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Art in the Garden

by Rose Fischer

9 months 18 days 13 hours ago |3041 Views | | | Email | Print

Art is on the upswing in Altus, as evidenced by the recent Saturday afternoon “Art in the Garden” event in the backyard oasis of retired Air Force Col. Don Stone and his wife, Cathy. The artists’ showcase was the first one sponsored by Altus’ Friends of Artists Guild.
The public viewed paintings and photographs by seven artists (four local and three with Altus connections), tastefully arranged around the Stones’ tree-lined garden and swimming pool. Five hostesses served cookies inside the home, which was beautifully decorated with furniture, paintings and treasures collected during the Stones’ numerous European tours of duty in many countries.


Displaying works of art were Sue Messerly, Lyn Taylor, Paulette Peterson and Joan Wilcoxen, all of Altus; photographer, Rob Goddard of Elk City; Joy Willingham of Verden; and Gloria Lamar of Norman. Hostesses included Cathy Stone, Donna Tucker, Ellen Yates, Rose Fischer and Messerly.

According to Cathy Stone, Willingham originated the idea for the art event a year ago while teaching painting at Val’s It’s About Time restaurant in Altus. “I took art lessons from Joy and she talked about doing an ‘Art in the Garden,’” Stone said. “I said, ‘My house would be perfect for it.’ But it took a whole year to finally make it happen. It happened because of Donna Tucker. I’m taking voice lessons from Donna and when she mentioned it, I said, ‘Let’s do it.’”


Tucker spearheaded a “September Salon” in her home in 2009 to showcase the early cubism-style paintings of her sister, Gloria Lamar. Tucker also chaired an exhibit at the Altus Public Library in November 2009 of oil paintings by two Altus artists, Messerly and Loweta Chesser, both winners of numerous best-of-show and first-place awards. Messerly, who specializes in West and Southwest landscapes and wildlife, also brought her paintings to the garden event—“An Autumn in Telluride,” “Two Does,” and a close-up of a buffalo.


Willingham’s 3x4’painting of Quanah Parker attracted the crowd’s attention. Well-known across the state for painting murals, including one at the Grapevine restaurant in Altus, Willingham also displayed impressionist oil paintings on masonite and other masterpieces. Goddard’s photographs included close-ups of flowers, raindrops on leaves, a bird in flight and a picture on canvas; he snapped an eye-catching lightning strike in the clouds. Wilcoxen’s oil paintings featured landscapes and sunflowers in a pot.


Peterson not only displayed her still-life oil paintings, but she also brought a children’s book that she wrote and illustrated. Her talents include freelance writing, illustrations and web graphics. All of her paintings are for sale except “My Dad’s Boots.” “I painted his boots the very way he left them,” she said. “This is a great opportunity for us to showcase our art work; we don’t have that many opportunities here.”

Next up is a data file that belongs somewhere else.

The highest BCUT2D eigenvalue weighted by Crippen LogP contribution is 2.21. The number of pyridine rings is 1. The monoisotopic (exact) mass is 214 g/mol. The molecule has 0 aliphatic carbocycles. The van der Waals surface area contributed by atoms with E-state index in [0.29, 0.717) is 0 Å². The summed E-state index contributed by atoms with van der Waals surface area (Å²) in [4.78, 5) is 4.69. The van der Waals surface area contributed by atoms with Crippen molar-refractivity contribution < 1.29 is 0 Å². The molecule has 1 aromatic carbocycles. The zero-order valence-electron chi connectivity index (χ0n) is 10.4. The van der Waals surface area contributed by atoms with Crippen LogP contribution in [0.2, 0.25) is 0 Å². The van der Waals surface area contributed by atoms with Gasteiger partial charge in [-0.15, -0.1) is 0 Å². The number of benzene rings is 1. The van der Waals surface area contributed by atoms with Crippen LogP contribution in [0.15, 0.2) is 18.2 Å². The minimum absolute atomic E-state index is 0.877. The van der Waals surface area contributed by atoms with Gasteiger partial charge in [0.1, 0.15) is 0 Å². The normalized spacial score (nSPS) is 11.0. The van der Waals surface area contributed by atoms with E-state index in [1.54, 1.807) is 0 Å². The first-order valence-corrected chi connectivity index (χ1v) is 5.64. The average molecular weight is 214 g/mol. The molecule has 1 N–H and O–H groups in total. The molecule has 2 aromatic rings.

Kathy Bayers of Altus considered the event quite exciting. “I love that photo on canvas and the lightning photograph (both by Goddard); it’s just wonderful. Knowing that we have this much talent, it’s nice seeing it showcased in a lovely setting,” she said. “We are not the back woods; the museum and everything else we have in Altus show that we have the talent.”


Dean Johnson, co-owner of Altus’ Dusty Covers Bookstore in the old library building on Broadway, attended the event; he recently joined the Shortgrass Arts and Humanities Council. “It’s interesting because there is a great appreciation for art here in Altus but not necessarily a great market for it,” he said. “I wish there was, because there is nothing better than having a couple of pieces of beautiful art, especially local art, in your home.”


 Among items displayed by Lyn Taylor were a portrait and a large, attractive painting of the alphabet for children. Taylor coordinates monthly art lessons at the Altus Public Library and teaches watercolor painting. Others teachers include Messerly, oils; Bobby Avila, pastels; and Ray Miller, photography. The introduction of woodcarving is among future plans for Saturday workshops at the library. “The art world seems to forget this quarter of Oklahoma,” Taylor said. “We need to have more events like this; the more we do it, the more we’ll draw our local artists—not just in Jackson County but from the surrounding counties.”


Tucker said she hopes to see more such events in Altus. “We do have creative people—not just visual arts but music arts, dance, drama; and we have people in Altus in place to promote the arts and to come up with ideas; we just need people to make a commitment to it; I think it will benefit the community so much,” Tucker said. “Everybody wants the arts in Altus, but we have to be willing to put out a little bit of effort and do a little bit of organizing. I want everybody to be involved who wants to; art is for everyone.”

 

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